They don’t let you touch those oil paintings at the museum, but they sure do look smooth when you are viewing them. Are oil paintings smooth? Actually, oil paintings have quite a bit of texture to them, because they are applied in careful layers of varying thickness. If you ever get the change to turn an oil painting to the side a little and look at it that way, it almost looks like a 3d map. Acrylics, by contrast, will look quite a bit smoother.
Today I’ll talk a little bit about oil paintings and the texture just to satisfy the curious out there. Let’s explore oil painting texture and the reasoning behind it!
Do oil paintings have texture?
Oil paintings definitely have a texture to them. Acrylics, by contrast, tend to dry out quite smooth unless a thickening agent is employed. It’s all about the composition of the different paints and the ways that you paint with them.
With oils, you apply careful layers of varying thickness, let said layer dry, and then paint on top of it. This produces a subtle little buildup from those layers that is almost invisible when viewed from the front, but when you look at it from the side you can almost always see it. With acrylics, if you turn the painting to the side it will tend to look smoother, but almost rubbery. This is because acrylics tend to ‘plasticize’ when they dry.
So, if you are trying to tell what medium was used on a painting, simply try to look at it at an angle and you should be able to see the texture on it. If it looks rubbery, it’s probably acrylic, and if it looks like a 3d map when you are most likely looking at an oil painting.
What kind of texture is oil painting?
Oil painting textures come in many varieties, because of the many ways that you can apply it. For instance, if you use it right out of the tube without adding linseed oil then you’ve get a thick texture indeed. You could also use only very stiff brushes in your application of the paint and this is going to create a texture like it’s been ‘raked’ as it produced visible brushstrokes. If you’ve never tried oil painting by using your palette knife to swirl thick colors around, you really should, as this too produces a thick and interesting texture (it’s a bit like spreading soft butter onto the canvas, but it’s a lot of fun and produces interesting effects).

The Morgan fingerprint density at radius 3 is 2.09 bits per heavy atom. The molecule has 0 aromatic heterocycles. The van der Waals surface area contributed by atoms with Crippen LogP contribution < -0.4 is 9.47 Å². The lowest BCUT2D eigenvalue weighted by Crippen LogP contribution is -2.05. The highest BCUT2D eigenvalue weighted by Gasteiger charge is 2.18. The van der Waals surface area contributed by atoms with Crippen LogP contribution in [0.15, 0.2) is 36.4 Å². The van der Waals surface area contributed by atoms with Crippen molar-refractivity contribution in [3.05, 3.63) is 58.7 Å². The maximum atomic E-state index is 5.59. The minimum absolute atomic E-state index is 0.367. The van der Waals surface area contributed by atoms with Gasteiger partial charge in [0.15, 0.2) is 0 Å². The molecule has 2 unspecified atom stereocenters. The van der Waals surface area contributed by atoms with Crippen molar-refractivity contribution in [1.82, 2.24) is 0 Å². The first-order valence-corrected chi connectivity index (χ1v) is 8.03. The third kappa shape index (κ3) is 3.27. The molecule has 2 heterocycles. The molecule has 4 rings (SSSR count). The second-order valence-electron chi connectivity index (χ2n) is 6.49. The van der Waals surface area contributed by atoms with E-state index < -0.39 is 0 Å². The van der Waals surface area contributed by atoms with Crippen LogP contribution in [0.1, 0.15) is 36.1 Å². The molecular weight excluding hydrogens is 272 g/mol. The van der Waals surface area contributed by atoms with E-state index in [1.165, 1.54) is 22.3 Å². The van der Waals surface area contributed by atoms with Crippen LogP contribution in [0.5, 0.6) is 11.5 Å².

It boils down to the thickness of the paint itself and what you are using to put it on canvas, along with the amount of layering that you do. The texture of each painting is going to be unique but it’s definitely there whenever you work with oils.
Why is oil paint not smooth?
There is another good reason that oil paints have much more texture to them than acrylics. It all has to do with diluting them with linseed and other oils. If you add too much of these oils, then your oil paints won’t stick. That means if you want a ‘glasslike’ smoothness to your painting, it’s not so much a matter of thinning it out with linseed (that will make it bind poorly and it might flake off), but rather a method of employing a few little tricks to reduce visible brushstrokes. Try one or more of the following to get a smoother texture to your oil paintings:
- Herringbone 90 – Hold your brush at a 90 degree angle and you’ll want to lightly paint by employing a left to right herringbone pattern onto the canvas.
- Frequent drying – Wipe your brush on a handy rag between brushstrokes to ensure that it is dry for each.
- Fan brushes – Fan brushes are a great way to minimize visible brushstrokes in your work, ensuring a much smoother texture when you are done.
Today I’ve answered the question ‘are oil paintings smooth’ and we’ve explored the reasons why that is definitely not the case. Oil paintings are going to have a definite texture to them. This is going to be caused by the paint layers, the thickness of the paint itself, and the brushstrokes and type of brush employed onto the thick paint. Due to this, looking at a painting from an angle is one way to quickly determine if the painting is an oil painting.
If you want to make your own oil paintings a little smoother, then you want to hide your brushstrokes using some of the tips that I’ve outlined today, and you can also find a few more tricks at this 3rd party link here.
Until next time, happy painting!